Next time: Carnegie Hall
An encounter with the legendary Yevgeny Yevtushenko, Russia’s rebel hero, literary pop star and greatest living poet, at the conference celebrating the Centennial of the Nobel Peace Prize
The invitation came by email. I thought it was a joke. I mean, really, an invitation to represent England at the 100th Anniversary of the Nobel Peace Prize in Norway? Me? It also said I was to share a stage with Yevgeny Yevtushenko. Which sounded even more insane. I remember Yevtushenko from the 1960s when I was a university student in New York. He was the pop star of the intelligentsia in those days, everybody’s idea of a poet, passionate, courageous, glorious to look at. Women screamed and fainted at his performances.
People like me just don’t share stages with people like that. They don’t represent countries at Nobel Peace Prize Centenaries either.
This celebration was to feature seriously famous writers from all over the world, Gore Vidal, Andre Brink, Amos Oz as well as Yevgeny Yevtushenko and Count Nikolai Tolstoy, Tolstoy’s grand nephew. The Norwegian Nobel Institute and the Norwegian Ministry of Affairs had taken the conference title from Tolstoy’s War and Peace, which is why my novel Theory of War seemed to fit. I figured they hadn’t read the book. After all, it’s about a couple of guys who hate each other. War is only a metaphor in it.
Never mind. That was hardly a point for me to raise. I accepted the invitation. Of course I did.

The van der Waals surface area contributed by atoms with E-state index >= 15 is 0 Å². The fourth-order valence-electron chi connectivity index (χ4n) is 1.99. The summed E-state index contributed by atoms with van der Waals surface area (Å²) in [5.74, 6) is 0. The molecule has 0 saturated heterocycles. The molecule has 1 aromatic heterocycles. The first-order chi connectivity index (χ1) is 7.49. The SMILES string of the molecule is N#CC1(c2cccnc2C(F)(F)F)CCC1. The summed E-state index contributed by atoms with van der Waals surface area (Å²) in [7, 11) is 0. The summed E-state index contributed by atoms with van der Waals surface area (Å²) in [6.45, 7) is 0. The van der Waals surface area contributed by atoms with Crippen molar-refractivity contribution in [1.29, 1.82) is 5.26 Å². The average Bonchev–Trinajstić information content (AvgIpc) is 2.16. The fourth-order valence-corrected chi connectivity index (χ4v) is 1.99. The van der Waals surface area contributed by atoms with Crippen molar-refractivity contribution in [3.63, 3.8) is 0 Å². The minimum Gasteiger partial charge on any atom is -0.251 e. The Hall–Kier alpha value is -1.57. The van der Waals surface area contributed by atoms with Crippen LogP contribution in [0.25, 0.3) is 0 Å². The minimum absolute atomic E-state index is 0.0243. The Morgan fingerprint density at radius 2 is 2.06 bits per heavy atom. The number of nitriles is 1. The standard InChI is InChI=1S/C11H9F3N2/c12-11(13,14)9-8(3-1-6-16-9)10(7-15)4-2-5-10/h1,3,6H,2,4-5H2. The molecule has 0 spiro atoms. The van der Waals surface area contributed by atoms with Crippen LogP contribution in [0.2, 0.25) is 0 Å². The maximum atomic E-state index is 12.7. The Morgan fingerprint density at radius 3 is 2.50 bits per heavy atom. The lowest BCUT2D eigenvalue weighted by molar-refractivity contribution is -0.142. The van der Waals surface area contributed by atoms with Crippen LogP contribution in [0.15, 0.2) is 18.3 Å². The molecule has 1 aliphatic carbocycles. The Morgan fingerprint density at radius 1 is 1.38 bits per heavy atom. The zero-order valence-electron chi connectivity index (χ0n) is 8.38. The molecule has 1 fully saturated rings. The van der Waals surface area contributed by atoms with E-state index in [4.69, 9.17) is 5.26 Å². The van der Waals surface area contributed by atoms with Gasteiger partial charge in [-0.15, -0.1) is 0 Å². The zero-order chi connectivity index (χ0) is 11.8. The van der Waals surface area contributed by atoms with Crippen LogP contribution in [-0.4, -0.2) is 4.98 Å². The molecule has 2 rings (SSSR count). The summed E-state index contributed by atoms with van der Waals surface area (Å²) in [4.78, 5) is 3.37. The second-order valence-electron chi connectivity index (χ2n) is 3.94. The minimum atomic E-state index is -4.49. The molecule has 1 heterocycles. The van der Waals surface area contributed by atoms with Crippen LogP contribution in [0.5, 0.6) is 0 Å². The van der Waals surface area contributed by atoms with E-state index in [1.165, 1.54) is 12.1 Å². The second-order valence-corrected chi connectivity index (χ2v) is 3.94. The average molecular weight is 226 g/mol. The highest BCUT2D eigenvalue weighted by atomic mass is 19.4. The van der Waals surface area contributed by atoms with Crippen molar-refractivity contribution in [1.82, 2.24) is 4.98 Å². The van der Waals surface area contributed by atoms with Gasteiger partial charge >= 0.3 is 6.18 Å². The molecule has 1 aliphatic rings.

The conference took place in September of 2001 in Tromsø, high up above the Arctic Circle, a pretty town right out of a child’s toy chest. Prim little wood houses in yellow, pink and blue group neatly beside the water beneath mountain ranges that were still full of greenery and sunshine in the foreground but barren, misty, already snow-spotted in the background.
The moderator of my session, a representative of the Norwegian Institute of International Affairs, asked me if I minded speaking first. I said I’d prefer it that way; if Yevtushenko went first, the audience would disappear the moment he finished.
The moderator laughed. ‘That’s not the problem,’ he said. ‘If you don’t go first, you are likely not to get the chance to speak at all.’ He paused. ‘It is a little, er, difficult to stop him once he gets going.’
But there was no Yevtushenko in the theatre when the session started. A minute or two into my speech, a figure appeared in the front row. I’m no good at faces, but I was pretty sure this was the great poet because he stared at me in that disconcerting, unblinking way that Russians do. When I finished, the moderator thanked me — pointedly — for keeping to my 20-minute limit. A Dane spoke after me. When he finished, the moderator thanked him too — again pointedly — for keeping to the 20-minute limit.
Then Yevtushenko got up from the audience and made his way on stage. He wasn’t the man he had been, but then he was nearly 70. His hair was thin, his face deeply lined, his back no longer straight. Even so it was clear at once what all the fuss was about. This is a hell of a delivery. Maybe his English belongs in a farce, but no Western voice soars and swings like that. Up and down. Loud and soft. Face and body in motion too. He began with an unpublished poem and went on to something about a Russian nutcracker, Tschaikowsky’s swans and great big dinosaurs. But he could have been saying anything, anything at all. With a delivery like that, who cares?